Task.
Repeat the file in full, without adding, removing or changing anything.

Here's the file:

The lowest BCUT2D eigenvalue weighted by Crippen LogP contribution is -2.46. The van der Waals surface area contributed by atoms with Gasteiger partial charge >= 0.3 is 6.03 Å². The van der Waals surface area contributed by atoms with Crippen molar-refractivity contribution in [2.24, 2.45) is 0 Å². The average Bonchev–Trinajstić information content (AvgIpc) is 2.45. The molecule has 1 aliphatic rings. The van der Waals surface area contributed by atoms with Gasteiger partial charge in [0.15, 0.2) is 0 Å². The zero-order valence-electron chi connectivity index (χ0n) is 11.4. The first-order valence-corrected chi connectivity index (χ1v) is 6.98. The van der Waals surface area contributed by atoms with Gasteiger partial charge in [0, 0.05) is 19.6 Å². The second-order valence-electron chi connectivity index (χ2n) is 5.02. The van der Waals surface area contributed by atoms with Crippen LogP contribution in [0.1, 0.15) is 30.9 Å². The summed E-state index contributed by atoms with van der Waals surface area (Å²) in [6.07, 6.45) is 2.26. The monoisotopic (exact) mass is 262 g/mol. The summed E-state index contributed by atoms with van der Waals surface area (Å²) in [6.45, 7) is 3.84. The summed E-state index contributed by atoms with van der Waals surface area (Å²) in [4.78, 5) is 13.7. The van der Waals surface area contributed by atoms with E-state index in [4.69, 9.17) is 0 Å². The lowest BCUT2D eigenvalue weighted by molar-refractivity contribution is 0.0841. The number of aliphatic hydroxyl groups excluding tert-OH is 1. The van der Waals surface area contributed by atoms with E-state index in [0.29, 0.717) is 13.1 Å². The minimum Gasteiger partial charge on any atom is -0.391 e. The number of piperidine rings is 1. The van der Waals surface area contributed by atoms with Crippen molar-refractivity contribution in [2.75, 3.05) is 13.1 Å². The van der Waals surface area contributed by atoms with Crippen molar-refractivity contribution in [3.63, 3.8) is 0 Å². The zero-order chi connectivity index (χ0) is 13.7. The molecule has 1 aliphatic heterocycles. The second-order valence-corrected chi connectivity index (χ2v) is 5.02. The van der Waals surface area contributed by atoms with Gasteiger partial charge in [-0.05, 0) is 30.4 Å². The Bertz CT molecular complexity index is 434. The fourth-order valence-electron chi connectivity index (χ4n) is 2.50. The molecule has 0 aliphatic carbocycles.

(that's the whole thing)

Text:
The lowest BCUT2D eigenvalue weighted by Crippen LogP contribution is -2.46. The van der Waals surface area contributed by atoms with Gasteiger partial charge >= 0.3 is 6.03 Å². The van der Waals surface area contributed by atoms with Crippen molar-refractivity contribution in [2.24, 2.45) is 0 Å². The average Bonchev–Trinajstić information content (AvgIpc) is 2.45. The molecule has 1 aliphatic rings. The van der Waals surface area contributed by atoms with Gasteiger partial charge in [0.15, 0.2) is 0 Å². The zero-order valence-electron chi connectivity index (χ0n) is 11.4. The first-order valence-corrected chi connectivity index (χ1v) is 6.98. The van der Waals surface area contributed by atoms with Gasteiger partial charge in [0, 0.05) is 19.6 Å². The second-order valence-electron chi connectivity index (χ2n) is 5.02. The van der Waals surface area contributed by atoms with Crippen LogP contribution in [0.1, 0.15) is 30.9 Å². The summed E-state index contributed by atoms with van der Waals surface area (Å²) in [6.07, 6.45) is 2.26. The monoisotopic (exact) mass is 262 g/mol. The summed E-state index contributed by atoms with van der Waals surface area (Å²) in [6.45, 7) is 3.84. The summed E-state index contributed by atoms with van der Waals surface area (Å²) in [4.78, 5) is 13.7. The van der Waals surface area contributed by atoms with E-state index in [4.69, 9.17) is 0 Å². The lowest BCUT2D eigenvalue weighted by molar-refractivity contribution is 0.0841. The number of aliphatic hydroxyl groups excluding tert-OH is 1. The van der Waals surface area contributed by atoms with E-state index in [0.29, 0.717) is 13.1 Å². The minimum Gasteiger partial charge on any atom is -0.391 e. The number of piperidine rings is 1. The van der Waals surface area contributed by atoms with Crippen molar-refractivity contribution in [2.75, 3.05) is 13.1 Å². The van der Waals surface area contributed by atoms with Crippen molar-refractivity contribution in [3.63, 3.8) is 0 Å². The zero-order chi connectivity index (χ0) is 13.7. The molecule has 1 aliphatic heterocycles. The second-order valence-corrected chi connectivity index (χ2v) is 5.02. The van der Waals surface area contributed by atoms with Gasteiger partial charge in [-0.05, 0) is 30.4 Å². The Bertz CT molecular complexity index is 434. The fourth-order valence-electron chi connectivity index (χ4n) is 2.50. The molecule has 0 aliphatic carbocycles.